When I came to belly dance, it had been years—as in, my age was in the single digits—since I’d set foot inside a dance studio. I was a chain-smoking night owl who hadn’t bought a pair of sneakers in years and who had most recently used an exercise DVD as a temporary bookmark.
But my friend knew a place where we could take belly dance lessons. I’d seen belly dancers in my hometown of St. Louis before, and I was intrigued by them. The dance they did looked feminine and graceful, but they were strong, terrifically strong.
I still wasn’t prepared for my first class, though. The warm-up alone was grueling, drawing on muscles I’d never used. Before drills even started, my endurance reserves were tapped. The music was unlike anything I’d ever heard before and my first ever lesson was on three-quarters on the down, which even experienced belly dancers will tell you can be tough. (I still struggle with it today.) My face was crimson. I was sweating buckets. I loved it.
I’ve been belly dancing for ten years, and in those ten years I have seen dance effect a profound change on my life. I’ve done things that I didn’t think it was possible for me to do. I’ve pushed my body to—and past—limits that I thought would always hem me in. I can move in the beautiful, passionate way in which I’d always dreamed—and when I can’t, I’m only inspired to do better, knowing that I have it in me to be the dancer I want to be. Dance has brought me freedom and joy in a way I didn’t anticipate—and even better, it’s brought me to a community where I can share those feelings.
I’m so grateful for how dance, and how Moon Belly, has helped me build the life I want. Sometimes, I look back at the person I was, and I’m astounded by how far I’ve come, and how much I look forward to what the future holds.
I grew up dancing. My mother enrolled me on the advice of my pediatrician for the strengthening of my flat feet, and could never have known what a gift it would be to an otherwise shy girl like me. Dancing quickly became, from ballet at the tender age of four, through my ever-broadening exploration, my method of release, expression, and perfect freedom to become whatever and whomever my imagination wanted or my psyche needed. I danced all the way through college, teaching to pay for my school, and drinking in all the different styles I could access from my Nebraska home town. Over the years, I traveled to find teachers of Latin dance, ballroom and swing, stylized workshops from students of teachers like Bob Fosse and Alvin Ailey and, coming to Columbia in 2001, found a home at Dancearts, where I have taught Musical Theater, ballet technique, tap and yoga, and continue to study Modern Ballet with Maggie Dethrow, in a class of women in our 30s and 40s who continue to dance because there is just nothing that can ever replace it.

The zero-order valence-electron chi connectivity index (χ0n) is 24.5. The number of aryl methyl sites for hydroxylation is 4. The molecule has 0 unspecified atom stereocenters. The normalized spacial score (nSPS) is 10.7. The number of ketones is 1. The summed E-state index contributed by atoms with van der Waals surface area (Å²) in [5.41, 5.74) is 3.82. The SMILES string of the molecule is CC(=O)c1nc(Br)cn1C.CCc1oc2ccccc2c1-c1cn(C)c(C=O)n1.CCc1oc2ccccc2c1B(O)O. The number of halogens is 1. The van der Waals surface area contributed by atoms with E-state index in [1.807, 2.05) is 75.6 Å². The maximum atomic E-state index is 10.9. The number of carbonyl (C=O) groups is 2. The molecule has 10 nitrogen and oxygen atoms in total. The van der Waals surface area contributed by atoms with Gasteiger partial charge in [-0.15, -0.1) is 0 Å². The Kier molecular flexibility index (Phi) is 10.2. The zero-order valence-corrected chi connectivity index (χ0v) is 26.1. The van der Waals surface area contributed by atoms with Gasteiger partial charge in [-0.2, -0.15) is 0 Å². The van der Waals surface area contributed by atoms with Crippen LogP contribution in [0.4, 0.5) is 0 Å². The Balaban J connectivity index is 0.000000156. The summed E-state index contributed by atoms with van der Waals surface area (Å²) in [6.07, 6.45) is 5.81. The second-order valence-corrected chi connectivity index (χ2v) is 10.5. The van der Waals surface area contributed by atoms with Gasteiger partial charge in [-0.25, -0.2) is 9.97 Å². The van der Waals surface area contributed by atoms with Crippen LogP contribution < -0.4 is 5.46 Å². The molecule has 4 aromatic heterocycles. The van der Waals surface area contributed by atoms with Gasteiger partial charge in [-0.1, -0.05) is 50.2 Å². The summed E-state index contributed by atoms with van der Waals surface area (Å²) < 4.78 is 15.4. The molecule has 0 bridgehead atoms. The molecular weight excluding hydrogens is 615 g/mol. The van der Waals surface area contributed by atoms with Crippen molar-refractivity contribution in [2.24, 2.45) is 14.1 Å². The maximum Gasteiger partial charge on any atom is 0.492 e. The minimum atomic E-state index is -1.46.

I was introduced to the idea of belly dance when Kandice Grossman and then-Dragonfly Christi Kelly took my adult ballet class at Dancearts and, while I was instantly intrigued, didn't start studying belly dance technique until 2 years later when, inspired by the diversity and familial nature of the belly dance community, and my friendship with Kandi, I let my fascination draw me in. I believe our learning should never end. I do not believe decline is an inevitable part of growing older. So, to find a thriving community of adult dancers still forging ahead into new creative endeavors, I couldn't resist, and continue to be fascinated, not only by the task of learning and training for a completely new expression of dance, but also by the task of telling such a powerful and necessary story as the one this show endeavors to tell.
Some background about me: I am a family medicine doctor in my second year of residency training. There are many reasons I chose to become a physician, including my sheer amazement at learning about the human body. Medical school is rigorous, but every step of the way I marveled at the glorious creation that is our living, breathing bodies. Consider: the physics of how your diaphragm draws air into your lungs, electrical currents rhythmically flowing through your heart, or the fine motor and neural coordination it requires to walk, or write, or even shake someone’s hand . . .
I was in medical school when I discovered belly dance. I had danced my entire childhood, and had had years of competitive training in ballet, tap, jazz, hip hop, and other formats. As much as I enjoyed school, I never felt more alive than when I danced. In college and medical school, I thought my dancing days were behind me, and I missed it terribly. When I discovered belly dance, and specifically Moon Belly, I was thrilled and inspired—this is a dance that utilizes muscle isolations in ways I’d never imagined were possible, that celebrates bodies of all shapes and sizes, and the dancers are women from all walks of life.
These days, I am a busy family doctor. Most of my time and energy are focused on noble goals – easing suffering, healing sickness, and reducing risk of future disease – but I am often frustratingly limited by logistics, finances, or time. I sometimes forget why I fell in love with medicine in the first place, but when I dance, I remember. I am grateful for ears to hear the music and a mind that sees the rhythm. I delight in movement and thank God for strong bones and hearty muscles. I can hardly fathom how my body is made of billions of cells that work together to make art. When we use our bodies to tell a story, it is nothing short of magic.
This blog is designed to provide information about Moon Belly and MOON dance company happenings. At times, it becomes an open journal of our various theatrical explorations. At other times, it serves as a source of education on belly dance culture and history.